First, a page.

It was day 3 of New Student Orientation, and tensions were starting to subside. The first Instagram posts of newly-forming squads were beginning to surface. Sitting on Foss in my wire glasses and oversized jean jacket, I surveyed those around me also wearing wire glasses and oversized jean jackets. There was, though, another trend that caught my eye:
The Freshman Orientation Hickey.
Where were they coming from? Was there a giveaway at Usdan? Did they run out as quickly as the ice cream at the ice cream social did? I decided to take the plunge and investigate.“Oh, this old thing?” smiled a nameless 2021-er in a Sriracha t-shirt. “Yeah, you know. Wes is lit. Good vibes.”
Though my source didn’t exactly give me all the answers, he did set me on a path. I now knew a few ingredients for the freshman orientation hickey: vibes, and Wes already being lit by day 3. My course was deterred again when I tried to go find some vibes at Weshop, but they informed me it wouldn’t open until the coming weekend. My path nevertheless continued, for in my search to scientifically examine some vibes I had forgotten the most important, expedient, and commonly-used way of gathering information in college: asking a librarian.
“Vibes… yes, another set of things that’ve been added to the research world with technology and the internet. The lines are still a tad blurry on archiving those… let me just run a quick check our files,” offered the Olin librarian on shift, looking rather skeptical. “Hmm, okay. Someone did search through our vibes records today, but I can’t tell you their name. Confidentiality policy.”
Luckily, I had foreseen this roadblock. What the librarian didn’t realize was that I could see the name on the screen from my angle.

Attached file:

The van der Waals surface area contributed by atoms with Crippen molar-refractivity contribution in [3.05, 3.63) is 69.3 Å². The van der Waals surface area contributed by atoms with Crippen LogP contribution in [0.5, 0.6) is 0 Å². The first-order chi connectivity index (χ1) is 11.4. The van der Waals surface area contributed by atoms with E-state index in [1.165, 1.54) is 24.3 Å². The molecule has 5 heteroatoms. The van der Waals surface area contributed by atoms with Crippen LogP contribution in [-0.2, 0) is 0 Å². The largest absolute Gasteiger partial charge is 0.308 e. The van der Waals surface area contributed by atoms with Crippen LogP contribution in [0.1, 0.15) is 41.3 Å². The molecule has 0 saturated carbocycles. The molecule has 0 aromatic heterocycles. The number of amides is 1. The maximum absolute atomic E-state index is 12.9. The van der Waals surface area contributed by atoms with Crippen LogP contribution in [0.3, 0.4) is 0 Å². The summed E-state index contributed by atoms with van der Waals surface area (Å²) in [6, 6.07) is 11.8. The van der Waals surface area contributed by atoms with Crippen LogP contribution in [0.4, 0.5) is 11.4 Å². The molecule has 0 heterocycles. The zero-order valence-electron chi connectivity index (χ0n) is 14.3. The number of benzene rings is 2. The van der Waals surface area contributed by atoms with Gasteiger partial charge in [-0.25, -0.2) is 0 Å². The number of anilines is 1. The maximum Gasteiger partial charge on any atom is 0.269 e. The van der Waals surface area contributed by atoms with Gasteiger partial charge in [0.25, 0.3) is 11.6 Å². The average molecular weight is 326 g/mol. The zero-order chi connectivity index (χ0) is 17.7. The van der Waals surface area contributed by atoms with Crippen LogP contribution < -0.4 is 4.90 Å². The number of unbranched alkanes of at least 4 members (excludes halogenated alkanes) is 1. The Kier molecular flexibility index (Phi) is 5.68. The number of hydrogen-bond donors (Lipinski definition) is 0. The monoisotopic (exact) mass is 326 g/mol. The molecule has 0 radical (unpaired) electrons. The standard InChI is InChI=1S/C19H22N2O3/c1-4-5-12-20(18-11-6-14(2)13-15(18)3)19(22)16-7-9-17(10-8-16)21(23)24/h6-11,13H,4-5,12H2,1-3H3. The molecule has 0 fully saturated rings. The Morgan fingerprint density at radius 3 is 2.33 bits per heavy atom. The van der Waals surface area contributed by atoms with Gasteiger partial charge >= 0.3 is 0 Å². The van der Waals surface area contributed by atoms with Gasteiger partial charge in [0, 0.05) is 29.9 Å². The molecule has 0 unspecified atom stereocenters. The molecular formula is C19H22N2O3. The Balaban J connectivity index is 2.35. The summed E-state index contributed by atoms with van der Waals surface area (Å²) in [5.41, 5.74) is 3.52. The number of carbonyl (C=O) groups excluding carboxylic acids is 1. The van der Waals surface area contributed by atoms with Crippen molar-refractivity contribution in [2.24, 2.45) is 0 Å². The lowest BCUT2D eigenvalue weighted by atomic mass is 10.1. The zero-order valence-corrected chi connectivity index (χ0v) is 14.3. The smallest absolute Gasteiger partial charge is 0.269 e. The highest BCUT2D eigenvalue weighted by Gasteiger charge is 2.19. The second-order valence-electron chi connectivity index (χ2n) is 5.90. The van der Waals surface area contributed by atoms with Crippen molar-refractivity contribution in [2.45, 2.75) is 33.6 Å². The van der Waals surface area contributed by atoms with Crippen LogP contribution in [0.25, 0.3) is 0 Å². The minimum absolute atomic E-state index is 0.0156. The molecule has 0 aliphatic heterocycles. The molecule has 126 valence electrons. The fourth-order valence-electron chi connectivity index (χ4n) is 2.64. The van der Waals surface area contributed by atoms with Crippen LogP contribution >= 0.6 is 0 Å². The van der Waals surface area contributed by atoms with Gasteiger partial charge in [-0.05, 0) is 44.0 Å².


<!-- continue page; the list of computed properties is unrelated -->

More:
“Of course,” I nodded. “I understand. Thank you!”
And so I was on my way to track down Payton Millet ‘21.
It was not long before I ran into him at Espwesso and got his attention.
“Hey, Steph,” he said. “What’s with the Sherlock Holmes hat? Why are you looking at me through a magnifying glass?”
“Oh, I was just in that mood today.” As any good sleuth does, I made conversation for a while, to gain my subject’s trust and make him comfortable. So, when I began to ask him questions, he was happy to spill.
“So what do you think that hickey adds to your look?” I asked him. “As a freshman, especially.”
“It’s emblematic of the caution that we throw to the wind with a disregard for the social norms of where we came from, not like I didn’t get hickeys at home… this is a new normal.”
When I asked Millet about the public nature of the hickey, he told me, ”I got these two days ago, but I’m still getting comments as if they’re fresh. Some people I just saw in the wrong lighting the first time, and then they only just noticed them. It just adds an extra element of mystique… you’re in control of the narrative.” With a chuckle and a head shake, he conspiratorially added his gratitude that it was almost turtleneck season.
Was this true? Does the Freshman Orientation Hickey add mystique, or the exact opposite? Is Payton really in control of his narrative? Unless his neck can move with unimaginable flexibility, he is neither the one who gave himself the hickey nor the one looking at it as he walks around campus. If the hickey puts him in control of the narrative, then why make that statement of false modesty about being “eager to break out the turtlenecks”? It turns out that the power of the hickey is in its deliberate nature.
“I definitely feel set apart from the crowd… I feel distinguished in a way that only a freshman can be,” Payton beamed. “A group of seniors actually told me that you can’t get a hickey after age 20, so this is a really special time.”
Therein lies the true meaning of the Freshman Orientation Hickey. Yes, the hickey is an assurance that you are sexually appealing and probably charismatic, but more importantly the hickey shows all of your fellow lost freshmen that you are special beyond your obscure music taste. It is a physical mark that assures that you, a Chosen One, will be fine here.